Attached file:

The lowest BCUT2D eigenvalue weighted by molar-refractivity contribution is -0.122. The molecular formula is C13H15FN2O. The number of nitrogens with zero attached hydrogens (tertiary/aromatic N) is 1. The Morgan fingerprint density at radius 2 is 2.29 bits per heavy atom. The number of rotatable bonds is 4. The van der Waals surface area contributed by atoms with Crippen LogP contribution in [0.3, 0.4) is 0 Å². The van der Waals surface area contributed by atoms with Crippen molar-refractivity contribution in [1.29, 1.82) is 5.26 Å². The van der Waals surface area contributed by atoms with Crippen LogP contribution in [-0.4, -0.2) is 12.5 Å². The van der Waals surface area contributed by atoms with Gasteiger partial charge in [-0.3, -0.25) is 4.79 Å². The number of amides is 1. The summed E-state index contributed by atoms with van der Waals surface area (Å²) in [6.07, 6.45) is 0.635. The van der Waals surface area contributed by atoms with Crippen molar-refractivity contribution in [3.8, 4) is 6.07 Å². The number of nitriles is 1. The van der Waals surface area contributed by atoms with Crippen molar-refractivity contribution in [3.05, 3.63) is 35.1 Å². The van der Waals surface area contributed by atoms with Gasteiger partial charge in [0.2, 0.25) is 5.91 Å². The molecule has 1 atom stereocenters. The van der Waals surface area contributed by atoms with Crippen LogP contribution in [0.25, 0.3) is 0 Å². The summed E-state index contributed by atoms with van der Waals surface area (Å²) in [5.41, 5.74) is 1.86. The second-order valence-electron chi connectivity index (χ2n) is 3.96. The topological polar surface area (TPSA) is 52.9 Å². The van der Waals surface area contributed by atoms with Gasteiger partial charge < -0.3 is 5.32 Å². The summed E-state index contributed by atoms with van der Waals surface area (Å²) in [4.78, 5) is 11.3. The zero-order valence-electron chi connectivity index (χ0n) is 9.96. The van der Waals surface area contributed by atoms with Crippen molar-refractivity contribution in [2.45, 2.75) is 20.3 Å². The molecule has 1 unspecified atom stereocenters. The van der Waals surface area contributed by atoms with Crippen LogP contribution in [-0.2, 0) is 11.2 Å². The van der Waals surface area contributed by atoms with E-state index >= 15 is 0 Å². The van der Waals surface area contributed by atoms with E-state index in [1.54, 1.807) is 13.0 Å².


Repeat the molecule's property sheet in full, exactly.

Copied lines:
The lowest BCUT2D eigenvalue weighted by molar-refractivity contribution is -0.122. The molecular formula is C13H15FN2O. The number of nitrogens with zero attached hydrogens (tertiary/aromatic N) is 1. The Morgan fingerprint density at radius 2 is 2.29 bits per heavy atom. The number of rotatable bonds is 4. The van der Waals surface area contributed by atoms with Crippen LogP contribution in [0.3, 0.4) is 0 Å². The van der Waals surface area contributed by atoms with Crippen molar-refractivity contribution in [1.29, 1.82) is 5.26 Å². The van der Waals surface area contributed by atoms with Crippen LogP contribution in [-0.4, -0.2) is 12.5 Å². The van der Waals surface area contributed by atoms with Gasteiger partial charge in [-0.3, -0.25) is 4.79 Å². The number of amides is 1. The summed E-state index contributed by atoms with van der Waals surface area (Å²) in [6.07, 6.45) is 0.635. The van der Waals surface area contributed by atoms with Crippen molar-refractivity contribution in [3.8, 4) is 6.07 Å². The number of nitriles is 1. The van der Waals surface area contributed by atoms with Crippen molar-refractivity contribution in [3.05, 3.63) is 35.1 Å². The van der Waals surface area contributed by atoms with Gasteiger partial charge in [0.2, 0.25) is 5.91 Å². The molecule has 1 atom stereocenters. The van der Waals surface area contributed by atoms with Crippen LogP contribution in [0.25, 0.3) is 0 Å². The summed E-state index contributed by atoms with van der Waals surface area (Å²) in [5.41, 5.74) is 1.86. The second-order valence-electron chi connectivity index (χ2n) is 3.96. The topological polar surface area (TPSA) is 52.9 Å². The van der Waals surface area contributed by atoms with Gasteiger partial charge < -0.3 is 5.32 Å². The summed E-state index contributed by atoms with van der Waals surface area (Å²) in [4.78, 5) is 11.3. The zero-order valence-electron chi connectivity index (χ0n) is 9.96. The van der Waals surface area contributed by atoms with Crippen molar-refractivity contribution in [2.45, 2.75) is 20.3 Å². The molecule has 1 unspecified atom stereocenters. The van der Waals surface area contributed by atoms with Crippen LogP contribution in [-0.2, 0) is 11.2 Å². The van der Waals surface area contributed by atoms with E-state index >= 15 is 0 Å². The van der Waals surface area contributed by atoms with E-state index in [1.54, 1.807) is 13.0 Å².